This is the first comprehensive critical edition of the unpublished writings of Pulitzer Prize-winning objectivist poet George Oppen (1908-1984). Editor Stephen Cope has made a judicious selection of Oppen's extant writings outside of poetry, including the essay "The Mind's Own Place" as well as "Twenty-Six Fragments," which were found on the wall of Oppen's study after his death. Most notable are Oppen's "Daybooks," composed in the decade following his return to poetry in 1958. "Selected Prose, Daybooks, and Papers" is an inspiring portrait of this essential writer and a testament to the creative process itself.
Also not to be overlooked is the volume’s index, compiled by the poet Andrew Joron. In service to Oppen’s exactingness, Joron has suitably gathered an enormous span of subjects touched upon throughoutSelected Prose, which is quite a feat given the brambled nature of the daybooks. These subjects range from those already often associated with Oppen, such as ethics, sincerity, and truth, to those that have not yet been the focal point of Oppen scholarship, such as dreams, religion, and sexuality. It is a meaningful tool in a book that will undoubtedly deepen readers’ experience and understanding of Oppen, and broaden the scope of Oppen scholarship in the years to come.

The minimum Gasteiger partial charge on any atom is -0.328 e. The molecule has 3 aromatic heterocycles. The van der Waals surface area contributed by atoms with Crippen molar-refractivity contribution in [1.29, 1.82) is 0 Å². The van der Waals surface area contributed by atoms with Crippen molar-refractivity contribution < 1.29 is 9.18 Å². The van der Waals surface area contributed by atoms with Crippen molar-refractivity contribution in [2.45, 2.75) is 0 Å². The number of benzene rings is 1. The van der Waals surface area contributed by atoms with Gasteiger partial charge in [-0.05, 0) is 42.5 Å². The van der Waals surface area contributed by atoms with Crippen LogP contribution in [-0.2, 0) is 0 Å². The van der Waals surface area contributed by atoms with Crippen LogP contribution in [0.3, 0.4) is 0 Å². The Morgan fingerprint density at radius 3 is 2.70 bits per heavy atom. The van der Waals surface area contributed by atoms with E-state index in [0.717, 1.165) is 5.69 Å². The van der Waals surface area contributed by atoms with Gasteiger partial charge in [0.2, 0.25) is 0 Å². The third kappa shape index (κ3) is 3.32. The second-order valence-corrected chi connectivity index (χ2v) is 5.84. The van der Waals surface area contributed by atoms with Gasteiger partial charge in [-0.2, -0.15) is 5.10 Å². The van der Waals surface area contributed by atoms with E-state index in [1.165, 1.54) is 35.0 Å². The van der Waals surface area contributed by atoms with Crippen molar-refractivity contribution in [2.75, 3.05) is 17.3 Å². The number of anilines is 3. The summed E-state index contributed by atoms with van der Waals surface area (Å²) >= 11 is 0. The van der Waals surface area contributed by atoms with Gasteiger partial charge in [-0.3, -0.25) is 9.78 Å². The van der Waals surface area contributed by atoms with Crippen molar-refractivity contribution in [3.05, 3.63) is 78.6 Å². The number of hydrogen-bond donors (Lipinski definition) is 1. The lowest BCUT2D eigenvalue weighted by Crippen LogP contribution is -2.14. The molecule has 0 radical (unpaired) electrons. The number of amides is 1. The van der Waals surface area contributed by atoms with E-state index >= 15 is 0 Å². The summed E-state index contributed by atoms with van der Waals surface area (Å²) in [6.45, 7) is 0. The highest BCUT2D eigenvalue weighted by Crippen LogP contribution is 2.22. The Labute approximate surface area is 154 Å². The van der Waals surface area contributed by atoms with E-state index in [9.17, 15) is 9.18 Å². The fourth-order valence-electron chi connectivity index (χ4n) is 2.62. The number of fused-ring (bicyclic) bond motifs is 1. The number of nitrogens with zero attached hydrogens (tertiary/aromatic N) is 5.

This is an edited extract from Content Provider, Selected Short Prose Pieces, 2011-2016 by Stewart Lee, which is published by Faber (£14.99) on Thursday.
This volume presents for the first time in the Fathers of the Church series the work of an early Christian writer who did not write in either Greek or Latin. It offers new English translations of selected prose works by St. Ephrem the Syrian (c. A.D. 309-373). The volume contains St. Ephrem’s , and . The translators have enhanced the volume with a general introduction, extensive bibliography, and specific introductions to each of the works. Together these features provide an overview of the major scholarship on St. Ephrem and Syriac Christianity.